martinturner13Wishbone Ash are a British rock band who were big in the U.K. on the early-to-mid ’70s. They had formed in Torquay, Devon, in 1969 by Martin Turner (bass & vocals) and Steve Upton (drums and percussion) along with guitarists/vocalists Andy Powell and Ted Turner (Not THAT Ted Turner).  Powell and Turner made Wishbone Ash known  for their extensive use of harmony twin lead guitars. They were voted “Two of the Ten Most Important Guitarists in Rock History” (Traffic magazine 1989), and to appear in the “Top 20 Guitarists of All Time” (Rolling Stone). In 1974, Ted Turner left the band, and was replaced by Laurie Wisefield. The band continued on with strong critical and commercial success until 1980 (ahem – which is when this album was released. Uh-oh).

I am going to have to look into their earlier music. But for now, Let’s hop into Just Testing.

Just Testing was released on January 18, 1980 on MCA Records.  It was produced by Martin Turner, John Sherry, and Wishbone Ash. It was the last of their albums to feature the original lead vocalist and bass guitarist Martin Turner until the release of Nouveau Calls in 1987).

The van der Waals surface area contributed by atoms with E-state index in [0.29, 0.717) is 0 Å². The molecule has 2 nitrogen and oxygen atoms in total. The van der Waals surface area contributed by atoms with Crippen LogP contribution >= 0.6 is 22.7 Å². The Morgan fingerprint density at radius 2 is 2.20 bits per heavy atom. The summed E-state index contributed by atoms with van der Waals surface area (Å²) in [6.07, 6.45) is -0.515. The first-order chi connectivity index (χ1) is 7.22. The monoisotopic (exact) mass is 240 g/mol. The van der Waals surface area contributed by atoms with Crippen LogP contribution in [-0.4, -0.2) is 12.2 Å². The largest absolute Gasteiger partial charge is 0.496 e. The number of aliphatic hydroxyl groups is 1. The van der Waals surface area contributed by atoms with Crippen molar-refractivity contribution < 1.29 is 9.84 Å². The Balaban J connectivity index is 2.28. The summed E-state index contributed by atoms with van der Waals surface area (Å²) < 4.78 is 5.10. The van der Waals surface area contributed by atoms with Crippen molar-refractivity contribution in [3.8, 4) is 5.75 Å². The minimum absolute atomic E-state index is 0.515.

Here is the lineup on this album:

Andy Powell – electric and acoustic guitars, back vocals
Laurie Wisefield – electric and acoustic guitars, back vocals
Martin Turner – lead vocals, bass guitar, acoustic guitar, back vocals; co-producer
Steve Upton – drums and percussion

Let’s slap this baby on the turntable and check this out!

Side one
1.   “Living Proof

This is a very good start to the album. I just played the album the first time without looking into the band, and had no idea what to expect. And I was pleasantly surprised to find out that this is a rock album. This song kind of feels like late 70s Kiss or Blue Oyster Cult (minus the cowbell). I enjoy the guitar playing in this song.

2.   “Haunting Me

This is a mid-tempo song that’s just OK. It’s not bad, but I’m not blown away either. It sounds like something that would be playing on a record player, in a late teen/young adult male’s basement (with fake wood paneling walls and beanbag chairs included) as he and his buddies are smoking pot and drinking as this is playing in the background.

3. “Insomnia

Another mid-tempo song. The vocals are strange to me in this song. The song is just interesting enough to not be able to crack an insomnia joke.

4. “Helpless